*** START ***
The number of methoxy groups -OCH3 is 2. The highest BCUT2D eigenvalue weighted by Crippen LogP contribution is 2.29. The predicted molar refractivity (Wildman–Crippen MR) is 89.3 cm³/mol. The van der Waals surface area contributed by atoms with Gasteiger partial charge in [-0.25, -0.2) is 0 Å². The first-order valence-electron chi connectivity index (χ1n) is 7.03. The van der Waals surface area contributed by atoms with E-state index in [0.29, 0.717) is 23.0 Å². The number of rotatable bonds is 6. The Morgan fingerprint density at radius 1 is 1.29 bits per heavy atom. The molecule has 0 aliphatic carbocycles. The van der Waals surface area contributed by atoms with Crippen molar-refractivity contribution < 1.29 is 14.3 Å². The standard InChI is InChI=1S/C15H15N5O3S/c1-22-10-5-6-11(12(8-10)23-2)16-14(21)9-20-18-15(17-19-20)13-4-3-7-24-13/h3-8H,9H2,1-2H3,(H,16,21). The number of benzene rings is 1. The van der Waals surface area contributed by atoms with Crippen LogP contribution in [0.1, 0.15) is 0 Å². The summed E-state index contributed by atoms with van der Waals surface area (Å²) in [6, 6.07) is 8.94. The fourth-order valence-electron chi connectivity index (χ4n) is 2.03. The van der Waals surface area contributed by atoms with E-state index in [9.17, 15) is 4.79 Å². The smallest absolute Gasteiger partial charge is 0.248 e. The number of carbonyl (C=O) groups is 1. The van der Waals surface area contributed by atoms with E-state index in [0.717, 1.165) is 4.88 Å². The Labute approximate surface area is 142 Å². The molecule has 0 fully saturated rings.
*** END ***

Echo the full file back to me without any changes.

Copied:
The number of methoxy groups -OCH3 is 2. The highest BCUT2D eigenvalue weighted by Crippen LogP contribution is 2.29. The predicted molar refractivity (Wildman–Crippen MR) is 89.3 cm³/mol. The van der Waals surface area contributed by atoms with Gasteiger partial charge in [-0.25, -0.2) is 0 Å². The first-order valence-electron chi connectivity index (χ1n) is 7.03. The van der Waals surface area contributed by atoms with E-state index in [0.29, 0.717) is 23.0 Å². The number of rotatable bonds is 6. The Morgan fingerprint density at radius 1 is 1.29 bits per heavy atom. The molecule has 0 aliphatic carbocycles. The van der Waals surface area contributed by atoms with Crippen molar-refractivity contribution < 1.29 is 14.3 Å². The standard InChI is InChI=1S/C15H15N5O3S/c1-22-10-5-6-11(12(8-10)23-2)16-14(21)9-20-18-15(17-19-20)13-4-3-7-24-13/h3-8H,9H2,1-2H3,(H,16,21). The number of benzene rings is 1. The van der Waals surface area contributed by atoms with Crippen LogP contribution in [0.1, 0.15) is 0 Å². The summed E-state index contributed by atoms with van der Waals surface area (Å²) in [6, 6.07) is 8.94. The fourth-order valence-electron chi connectivity index (χ4n) is 2.03. The van der Waals surface area contributed by atoms with E-state index in [9.17, 15) is 4.79 Å². The smallest absolute Gasteiger partial charge is 0.248 e. The number of carbonyl (C=O) groups is 1. The van der Waals surface area contributed by atoms with E-state index in [0.717, 1.165) is 4.88 Å². The Labute approximate surface area is 142 Å². The molecule has 0 fully saturated rings.